Macs in Medicine - Thinking Different about Technology in Healthcare

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A few thought on the iPad as a medical device.

There is a nice post over at MedGadget that links to several other posts which muse on whether the iPad will be a medical device hit. They offer may cons against the iPad and point out some pros for its use.

Here is the link to MedGadget:

Here is my synopsis of and thoughts on the of the points in the articles.

No Flash: Ugh this again. I don’t know of flash in any major medical apps. I could be wrong, but I think most flash use is out on the web. This could impact sites accessed for research or fact checking. But lack of Farmville won’t matter. Personally I have ClickToFlash installed and love it. Not a Problem

No Camera: Wasn’t it not that long ago that there was a moral panic over camera phones in the hospital. I can see where this would be nice for documenting dermal lesions. Room for Improvement

No Mouse: As a tablet, the iPad would facilitate entry while standing. Kind of difficult to use a mouse while standing in the middle of an exam room. Also the iPad UI was designed as the next step in computer human interaction and not designed for a mouse. Support for a bluetooth mouse may be hidden it the SDK, but then you would need to carry the iPad and the mouse with you. Not a Problem

Battery Life / Non-Changeable: 10 hours is longer than an 8 hour workday. Yes in the ED and the floors they work 12 hour shifts, but it will likely not be in continuous use. If docked into the keyboard it will get a chance to recharge. Plus I am not sure what the reported battery life on windows tablet PCs is. Not a Problem

Too Big: And the iPhone is too small. Almost nobody has handled an iPad, and certainly not for the full 10 hours. From the reports I have read, the lucky few that have fondled the iPad say it feel just right and not too big. Not a Problem

No Multitasking: Having multitasking will decrease battery life. This also help in the sand boxing of apps, which reduces the potential of malware (see later). Anyway shouldn’t the practitioner’s attention be focused on the patient and mot Farmville (sarcasm, no flash). Not a Problem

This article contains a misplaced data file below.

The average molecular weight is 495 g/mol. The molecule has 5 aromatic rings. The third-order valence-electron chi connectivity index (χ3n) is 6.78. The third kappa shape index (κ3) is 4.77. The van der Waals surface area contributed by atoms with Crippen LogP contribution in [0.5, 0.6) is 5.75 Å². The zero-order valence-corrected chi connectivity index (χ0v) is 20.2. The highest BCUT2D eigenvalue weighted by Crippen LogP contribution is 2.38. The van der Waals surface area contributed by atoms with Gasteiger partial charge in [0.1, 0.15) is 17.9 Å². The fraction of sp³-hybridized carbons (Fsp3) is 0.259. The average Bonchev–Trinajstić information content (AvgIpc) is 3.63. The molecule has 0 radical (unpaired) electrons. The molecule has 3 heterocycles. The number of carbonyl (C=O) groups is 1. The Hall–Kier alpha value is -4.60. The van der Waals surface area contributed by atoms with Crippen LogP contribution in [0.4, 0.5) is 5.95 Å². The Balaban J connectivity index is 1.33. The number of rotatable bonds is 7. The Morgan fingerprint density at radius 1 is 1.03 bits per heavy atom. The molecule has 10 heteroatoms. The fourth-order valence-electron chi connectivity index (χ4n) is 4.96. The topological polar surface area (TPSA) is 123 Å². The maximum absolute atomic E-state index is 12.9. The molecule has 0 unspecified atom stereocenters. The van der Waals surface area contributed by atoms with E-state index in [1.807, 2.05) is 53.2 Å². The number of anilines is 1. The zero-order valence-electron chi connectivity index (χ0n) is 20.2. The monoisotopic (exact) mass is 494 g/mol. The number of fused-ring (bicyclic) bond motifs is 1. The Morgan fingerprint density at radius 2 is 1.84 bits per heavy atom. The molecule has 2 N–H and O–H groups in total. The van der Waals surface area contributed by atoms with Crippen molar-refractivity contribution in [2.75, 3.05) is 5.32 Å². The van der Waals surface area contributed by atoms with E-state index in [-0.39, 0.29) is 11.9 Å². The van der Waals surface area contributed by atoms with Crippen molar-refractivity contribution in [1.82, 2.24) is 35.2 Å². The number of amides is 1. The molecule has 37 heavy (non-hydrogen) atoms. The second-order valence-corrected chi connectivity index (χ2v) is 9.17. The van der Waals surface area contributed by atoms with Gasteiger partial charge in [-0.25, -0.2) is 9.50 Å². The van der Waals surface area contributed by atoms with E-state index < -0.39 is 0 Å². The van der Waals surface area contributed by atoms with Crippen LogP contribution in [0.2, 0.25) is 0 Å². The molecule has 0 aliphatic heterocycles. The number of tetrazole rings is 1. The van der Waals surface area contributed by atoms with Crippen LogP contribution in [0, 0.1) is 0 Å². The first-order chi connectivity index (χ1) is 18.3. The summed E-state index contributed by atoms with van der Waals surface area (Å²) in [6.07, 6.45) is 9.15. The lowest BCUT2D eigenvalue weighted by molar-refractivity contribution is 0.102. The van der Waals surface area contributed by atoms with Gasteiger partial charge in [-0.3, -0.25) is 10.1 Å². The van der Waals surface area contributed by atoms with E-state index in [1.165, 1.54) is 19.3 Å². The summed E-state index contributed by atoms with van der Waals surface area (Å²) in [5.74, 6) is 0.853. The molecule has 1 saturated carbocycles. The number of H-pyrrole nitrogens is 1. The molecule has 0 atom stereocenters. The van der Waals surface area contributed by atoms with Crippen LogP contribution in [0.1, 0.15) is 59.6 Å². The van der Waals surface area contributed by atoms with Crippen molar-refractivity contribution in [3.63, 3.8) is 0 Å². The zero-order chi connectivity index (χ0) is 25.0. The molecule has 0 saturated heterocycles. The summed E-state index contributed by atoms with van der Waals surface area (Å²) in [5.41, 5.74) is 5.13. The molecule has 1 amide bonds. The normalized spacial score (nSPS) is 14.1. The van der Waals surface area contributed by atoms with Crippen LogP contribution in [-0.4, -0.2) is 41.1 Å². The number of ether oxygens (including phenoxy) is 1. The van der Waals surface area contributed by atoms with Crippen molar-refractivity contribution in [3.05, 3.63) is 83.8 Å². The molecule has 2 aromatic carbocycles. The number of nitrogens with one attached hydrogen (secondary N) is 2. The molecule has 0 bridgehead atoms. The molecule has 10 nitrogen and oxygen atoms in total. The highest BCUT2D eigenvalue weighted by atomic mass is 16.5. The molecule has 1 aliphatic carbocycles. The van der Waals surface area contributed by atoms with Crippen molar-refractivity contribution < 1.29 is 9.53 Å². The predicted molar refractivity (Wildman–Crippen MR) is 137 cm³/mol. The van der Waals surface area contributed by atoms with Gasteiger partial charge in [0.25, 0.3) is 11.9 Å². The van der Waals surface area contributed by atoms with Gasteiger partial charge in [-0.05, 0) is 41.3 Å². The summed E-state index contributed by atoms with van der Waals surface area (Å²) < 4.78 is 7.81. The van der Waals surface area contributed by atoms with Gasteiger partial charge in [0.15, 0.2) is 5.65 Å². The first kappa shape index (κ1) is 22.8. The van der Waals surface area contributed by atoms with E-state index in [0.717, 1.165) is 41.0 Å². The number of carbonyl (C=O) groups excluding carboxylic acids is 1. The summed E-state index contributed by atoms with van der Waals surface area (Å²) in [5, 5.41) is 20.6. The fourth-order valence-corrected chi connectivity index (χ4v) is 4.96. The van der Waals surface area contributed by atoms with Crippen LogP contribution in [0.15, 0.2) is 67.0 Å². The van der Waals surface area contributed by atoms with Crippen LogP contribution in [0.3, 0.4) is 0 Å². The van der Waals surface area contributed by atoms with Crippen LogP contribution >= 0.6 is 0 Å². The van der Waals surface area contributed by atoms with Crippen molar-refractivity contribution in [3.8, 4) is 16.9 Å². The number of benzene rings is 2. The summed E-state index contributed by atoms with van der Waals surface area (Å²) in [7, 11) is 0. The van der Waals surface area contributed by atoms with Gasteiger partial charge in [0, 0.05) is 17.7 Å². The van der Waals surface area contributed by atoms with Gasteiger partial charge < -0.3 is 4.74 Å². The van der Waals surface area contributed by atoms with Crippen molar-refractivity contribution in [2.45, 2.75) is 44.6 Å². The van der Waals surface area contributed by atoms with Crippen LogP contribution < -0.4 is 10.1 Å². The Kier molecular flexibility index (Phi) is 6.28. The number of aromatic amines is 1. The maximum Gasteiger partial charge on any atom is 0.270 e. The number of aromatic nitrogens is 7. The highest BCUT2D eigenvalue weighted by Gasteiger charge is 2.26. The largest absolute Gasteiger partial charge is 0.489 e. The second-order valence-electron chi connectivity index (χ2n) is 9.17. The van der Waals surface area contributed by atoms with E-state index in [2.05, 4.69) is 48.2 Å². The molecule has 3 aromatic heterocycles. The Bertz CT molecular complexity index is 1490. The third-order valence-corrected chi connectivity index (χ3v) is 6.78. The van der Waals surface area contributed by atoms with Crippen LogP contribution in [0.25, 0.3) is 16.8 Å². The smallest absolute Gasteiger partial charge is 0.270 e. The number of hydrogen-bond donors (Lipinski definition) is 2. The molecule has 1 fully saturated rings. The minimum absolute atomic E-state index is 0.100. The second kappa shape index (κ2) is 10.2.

No Barcode Scanner: This could be a problem, depending on the EMR in use. A third party add on could fix this. Fixable Problem

Gloves Won’t Work: This could be a big problem. I know the iPhone screen will work with a screen protector, but I don’t know about surgical gloves. I don’t know everyone’s personal way of notation while with a patient, but I bet most take their gloves off to wright a note in the chart. You could use a Pogo stick (or other like device) while still with gloves on. Not a Problem

Separate Data Plan: This would app if you personally wanted to use an iPad and carry it from office to hospital and lacked WiFi coverage. I would think that most implementations would have an individual iPad as either an office or hospital device and not both. Thus it would stay use one or the others WiFi. Therefore, it may slow personal adaptation for medical use, but not office/hospital use. Not a Problem

Nut Rugged / Not Waterproof: Buy a case just like for you iPhone. Fixable Problem

Privacy/ Security Concerns: The iPad is based on the iPhone OS, and therefore will have the same remote wipe capabilities. The lack of multitasking helps. Sand boxing of each app helps, as does Apple’s control over app approval. Not a Problem

In support of the iPad’s adoption the following were listed.

Apple does good work: iPod, iPhone, and the Mac. I think we will all agree here.

Lots of medical apps: True

Cheaper than other medical tablets: Probably true.

User Friendly: True. Again likely all here agree.

X-ray review: I can see the Osirix iPhone app (or other DICOM app) now being useful on the iPad.

Making iPhone integration onto the hospital network easier: To me this is the most exciting. If the hospital IT department is supporting iPads then iPhones are a chip shot.

Conclusion: I am personally very excited about the integration of the iPad into the medical fields. Most of the concerns can be easily fixed with a third party add-on. A shock absorbing, damp proofing, battery pack case with a barcode scanner would take a consumer iPad into the hospital. I am sure Mophie or Griffin are already at work. I think the camera will need to wait for Apple to up date the iPad in the future. Right now I think the iPad would work well in most Mac oriented physician’s’ offices. Like most technologies, it’s not perfect, but a lot closer than most of the competition, just like the iPhone. It is funny how closely the criticism of the iPad correlates with what was said about the iPhone at its announcement.

Unfortunately, the major delay for use in the hospital will likely be our friends at the FDA.

As I linked to under the software forum, MacPractice has outlined their plans for including the iPad in their line up.